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UMass hikes tuition after joining Obama's financial aid effort


Incoming University of Massachusetts students may face new tuition hikes come the fall.


Christopher Furlong

Attention Minutemen: The University of Massachusetts may be a little more expensive come the fall.

UMass board of trustees will meet today to discuss a possible tuition hike of 4.9 percent. That increase would cost in-state undergraduates an average of $580.

The tuition announcement came just one day after UMass joined several other schools in a new Obama program to help students become more fiscally responsible. 

Starting in the 2013-14 school year, UMass and nine other colleges will provide all incoming students with a clear, easy to digest information sheet on how much one year of college will cost, according to the Boston Globe.

The sheet will include student's financial aid options that distinguish between grants, scholarships and loans and net costs after grants and scholarships are taken into account. It will also show their estimated monthly payments for federal student loans upon graduation.

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During the meeting Vice President Joe Biden said it was important for students to understand the increasing cost of education, adding both he and the President would have had "no shot" at affording college.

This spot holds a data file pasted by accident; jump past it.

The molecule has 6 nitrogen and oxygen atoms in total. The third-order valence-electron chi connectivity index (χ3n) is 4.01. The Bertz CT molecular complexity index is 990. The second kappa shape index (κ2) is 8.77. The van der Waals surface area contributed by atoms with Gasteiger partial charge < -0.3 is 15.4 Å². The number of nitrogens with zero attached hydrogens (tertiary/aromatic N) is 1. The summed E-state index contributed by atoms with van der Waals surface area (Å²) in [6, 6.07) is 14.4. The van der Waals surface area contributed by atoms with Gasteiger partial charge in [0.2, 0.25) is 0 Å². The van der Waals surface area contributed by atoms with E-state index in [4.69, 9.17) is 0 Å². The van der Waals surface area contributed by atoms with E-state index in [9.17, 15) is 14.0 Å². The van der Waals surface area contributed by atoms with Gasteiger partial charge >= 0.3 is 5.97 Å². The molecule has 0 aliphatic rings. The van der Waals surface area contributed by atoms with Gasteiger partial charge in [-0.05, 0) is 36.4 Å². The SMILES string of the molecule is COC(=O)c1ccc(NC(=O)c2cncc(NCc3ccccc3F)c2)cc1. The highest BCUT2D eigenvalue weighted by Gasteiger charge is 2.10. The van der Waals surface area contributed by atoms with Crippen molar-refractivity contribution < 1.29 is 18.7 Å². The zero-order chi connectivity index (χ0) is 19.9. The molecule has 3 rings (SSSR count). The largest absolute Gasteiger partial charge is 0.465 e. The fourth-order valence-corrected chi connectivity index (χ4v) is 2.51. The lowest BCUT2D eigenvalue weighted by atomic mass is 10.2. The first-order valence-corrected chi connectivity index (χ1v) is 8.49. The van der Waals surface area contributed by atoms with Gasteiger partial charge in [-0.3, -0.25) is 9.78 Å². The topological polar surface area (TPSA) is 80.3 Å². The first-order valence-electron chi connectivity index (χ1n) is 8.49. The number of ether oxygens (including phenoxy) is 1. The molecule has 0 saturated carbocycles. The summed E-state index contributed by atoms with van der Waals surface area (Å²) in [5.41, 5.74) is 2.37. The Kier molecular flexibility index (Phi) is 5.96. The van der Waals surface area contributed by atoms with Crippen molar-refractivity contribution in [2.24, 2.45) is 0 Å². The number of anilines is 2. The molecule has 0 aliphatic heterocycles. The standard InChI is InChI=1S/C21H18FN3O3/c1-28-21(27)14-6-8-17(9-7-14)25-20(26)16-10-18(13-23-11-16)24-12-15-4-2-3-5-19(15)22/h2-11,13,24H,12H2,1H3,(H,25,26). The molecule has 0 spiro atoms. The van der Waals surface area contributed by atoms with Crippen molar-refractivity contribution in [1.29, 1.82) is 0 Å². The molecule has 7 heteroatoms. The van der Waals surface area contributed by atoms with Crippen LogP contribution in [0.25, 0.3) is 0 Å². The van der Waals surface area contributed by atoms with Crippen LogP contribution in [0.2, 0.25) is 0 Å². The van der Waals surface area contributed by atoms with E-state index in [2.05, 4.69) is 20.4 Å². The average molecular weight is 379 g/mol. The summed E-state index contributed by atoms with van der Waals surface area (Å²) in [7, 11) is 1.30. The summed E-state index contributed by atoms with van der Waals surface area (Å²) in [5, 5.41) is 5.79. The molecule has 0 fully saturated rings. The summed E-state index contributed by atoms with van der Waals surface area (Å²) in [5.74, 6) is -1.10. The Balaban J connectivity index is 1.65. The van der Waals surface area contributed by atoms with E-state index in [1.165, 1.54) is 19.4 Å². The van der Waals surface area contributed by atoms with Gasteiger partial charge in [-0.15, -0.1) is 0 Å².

“Barack and I talk about it. Neither one of us would have had any shot. The same with our wives,” Biden said according to a media pool report. 

“We’ve signed on and agreed to do our part. But as much as we keep costs down, the base of funding is eroding even faster from the state side,” UMass President Robert Caret in a phone interview to the Boston Globe.

Caret has expressed his concern over the new tuition hike. Massachusetts Governor Deval Patrick has also voiced his opinion saying that increasing in-state tuition should come as a last resort.

 “Like the rest of state government, UMass must demonstrate that it is doing more with less before asking more from students. And I am not convinced that UMass has yet done enough to find efficiencies and reduce costs so that any new revenue is dedicated to teaching and learning,” Patrick said in a statement to the Boston Herald. 

According to the Herald, university officials asserted the increase was within national norms. The increase would raise the average in-state cost of attending UMass from $11,901 to $12,481. The increase would generate $25 million in revenue. 

Of the proposed increase, Board of Trustees Chairman James J. Karam said, “I think it’s a fair proposition."

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